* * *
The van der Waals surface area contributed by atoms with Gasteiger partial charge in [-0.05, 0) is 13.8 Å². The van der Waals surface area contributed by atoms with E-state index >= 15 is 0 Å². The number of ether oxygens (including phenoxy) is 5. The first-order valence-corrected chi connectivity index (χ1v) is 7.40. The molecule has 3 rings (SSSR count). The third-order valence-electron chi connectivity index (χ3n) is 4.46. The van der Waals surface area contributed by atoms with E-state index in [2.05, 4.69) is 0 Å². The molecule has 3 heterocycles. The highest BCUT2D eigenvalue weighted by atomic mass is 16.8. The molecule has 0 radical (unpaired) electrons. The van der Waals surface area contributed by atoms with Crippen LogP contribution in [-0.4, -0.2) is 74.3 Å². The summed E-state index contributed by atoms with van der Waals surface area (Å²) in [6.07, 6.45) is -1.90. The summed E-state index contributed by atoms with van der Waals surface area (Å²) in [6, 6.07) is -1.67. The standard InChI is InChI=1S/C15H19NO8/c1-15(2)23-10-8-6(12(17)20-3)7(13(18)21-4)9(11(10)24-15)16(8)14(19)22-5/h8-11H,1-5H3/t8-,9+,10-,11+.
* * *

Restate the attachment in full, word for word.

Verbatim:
The van der Waals surface area contributed by atoms with Gasteiger partial charge in [-0.05, 0) is 13.8 Å². The van der Waals surface area contributed by atoms with E-state index >= 15 is 0 Å². The number of ether oxygens (including phenoxy) is 5. The first-order valence-corrected chi connectivity index (χ1v) is 7.40. The molecule has 3 rings (SSSR count). The third-order valence-electron chi connectivity index (χ3n) is 4.46. The van der Waals surface area contributed by atoms with E-state index in [2.05, 4.69) is 0 Å². The molecule has 3 heterocycles. The highest BCUT2D eigenvalue weighted by atomic mass is 16.8. The molecule has 0 radical (unpaired) electrons. The van der Waals surface area contributed by atoms with Crippen LogP contribution in [-0.4, -0.2) is 74.3 Å². The summed E-state index contributed by atoms with van der Waals surface area (Å²) in [6.07, 6.45) is -1.90. The summed E-state index contributed by atoms with van der Waals surface area (Å²) in [6, 6.07) is -1.67. The standard InChI is InChI=1S/C15H19NO8/c1-15(2)23-10-8-6(12(17)20-3)7(13(18)21-4)9(11(10)24-15)16(8)14(19)22-5/h8-11H,1-5H3/t8-,9+,10-,11+.